“I've walked into Springs villas that were renovated, but they were hideous, with the colours that they chose on cabinets, counter tops, tiles and nothing matched.

“Then they would try and sell it for an extortionate amount and that just made no sense because nobody was buying it.”

Mr Grimshaw said contemporary and minimalist European styles are very on trend across the market.

“You have to look at the people who are actually buying these properties once they're finished and, predominantly, I'd say a heavy portion are Europeans,” he said.

“We sell a lot of properties in the UK as well and if you look at all the projects that are being built, they're generally very similar in style; very modern, with a contemporary finish.”

Statement walls and multipurpose rooms are also popular, said Ms Hatherall.

“Our plan for all properties is high-quality, contemporary but flexible living space to work to modern-day family needs,” she said.

“For example, rooms that can be bedrooms, offices, dining rooms, TV rooms – whatever that household needs.

“We are all about maximising space, but we also make each one different so there is personality and a uniqueness.”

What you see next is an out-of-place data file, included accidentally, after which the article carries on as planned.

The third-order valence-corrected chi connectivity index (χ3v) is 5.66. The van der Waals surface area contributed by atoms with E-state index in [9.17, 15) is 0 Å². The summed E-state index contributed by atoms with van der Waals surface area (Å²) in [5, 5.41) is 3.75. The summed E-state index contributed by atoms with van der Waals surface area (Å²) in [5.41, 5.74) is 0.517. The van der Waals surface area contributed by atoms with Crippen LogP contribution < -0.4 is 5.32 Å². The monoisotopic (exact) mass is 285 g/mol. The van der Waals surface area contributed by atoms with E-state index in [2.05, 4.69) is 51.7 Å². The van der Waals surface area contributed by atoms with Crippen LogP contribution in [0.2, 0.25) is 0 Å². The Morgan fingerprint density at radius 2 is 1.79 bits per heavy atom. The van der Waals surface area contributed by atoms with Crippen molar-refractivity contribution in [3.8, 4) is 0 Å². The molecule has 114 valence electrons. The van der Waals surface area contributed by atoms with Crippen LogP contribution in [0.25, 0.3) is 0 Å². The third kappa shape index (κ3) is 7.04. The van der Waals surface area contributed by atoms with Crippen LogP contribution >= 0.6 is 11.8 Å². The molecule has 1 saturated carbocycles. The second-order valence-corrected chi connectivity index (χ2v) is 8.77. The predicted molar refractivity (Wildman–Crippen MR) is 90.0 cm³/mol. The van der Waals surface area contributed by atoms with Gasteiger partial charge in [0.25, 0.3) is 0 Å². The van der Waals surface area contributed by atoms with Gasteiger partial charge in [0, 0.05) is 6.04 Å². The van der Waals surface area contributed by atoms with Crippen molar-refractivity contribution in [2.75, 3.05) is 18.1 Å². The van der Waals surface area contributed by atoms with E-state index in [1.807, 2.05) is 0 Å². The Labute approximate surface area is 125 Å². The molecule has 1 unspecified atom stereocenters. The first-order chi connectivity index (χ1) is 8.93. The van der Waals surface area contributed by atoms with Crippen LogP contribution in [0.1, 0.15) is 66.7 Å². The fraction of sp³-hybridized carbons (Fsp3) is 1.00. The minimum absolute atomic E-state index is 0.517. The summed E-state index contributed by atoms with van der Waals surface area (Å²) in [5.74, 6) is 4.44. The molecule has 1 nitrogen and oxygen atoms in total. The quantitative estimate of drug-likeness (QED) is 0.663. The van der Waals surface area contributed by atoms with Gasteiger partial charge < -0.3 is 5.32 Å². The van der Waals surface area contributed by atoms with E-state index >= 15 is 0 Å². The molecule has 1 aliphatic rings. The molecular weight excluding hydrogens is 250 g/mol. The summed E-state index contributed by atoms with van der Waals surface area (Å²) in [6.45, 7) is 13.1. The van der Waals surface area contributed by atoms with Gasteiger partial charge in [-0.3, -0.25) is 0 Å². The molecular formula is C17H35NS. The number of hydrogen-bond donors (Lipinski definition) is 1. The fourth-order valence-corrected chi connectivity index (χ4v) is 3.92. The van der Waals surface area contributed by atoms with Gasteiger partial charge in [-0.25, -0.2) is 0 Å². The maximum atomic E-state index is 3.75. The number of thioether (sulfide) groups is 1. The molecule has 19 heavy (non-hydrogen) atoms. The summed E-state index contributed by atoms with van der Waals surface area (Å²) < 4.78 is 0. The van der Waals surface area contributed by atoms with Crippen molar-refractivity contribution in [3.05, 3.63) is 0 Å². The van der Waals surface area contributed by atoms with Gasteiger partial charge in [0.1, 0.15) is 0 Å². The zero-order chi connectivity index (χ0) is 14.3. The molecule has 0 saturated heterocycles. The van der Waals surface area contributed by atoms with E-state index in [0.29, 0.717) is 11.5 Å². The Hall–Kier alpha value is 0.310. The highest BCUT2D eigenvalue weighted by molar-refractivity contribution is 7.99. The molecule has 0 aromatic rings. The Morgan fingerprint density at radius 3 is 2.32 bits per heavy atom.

Mr Grimshaw, who is currently embroiled in a court case with a contractor stemming from renovations on his own home, advised anyone looking to get into the market to find a reliable team first.

“I would say only use a contractor that one of your friends or someone that you know has used before and they've completed the job and they're happy with it,” he said.

“Because, otherwise, that whole industry is really poorly regulated and monitored.”

The challenge doesn't put him off, however, as he plans to flip houses in the near future, too.

“I think you just have to have a little bit of flexibility,” said Mr Grimshaw.

“Make sure you know the market of the area you're entering and make sure you pick the right contractor. And then there are huge profits to be made in that market.”

Updated: May 26, 2024, 9:30 AM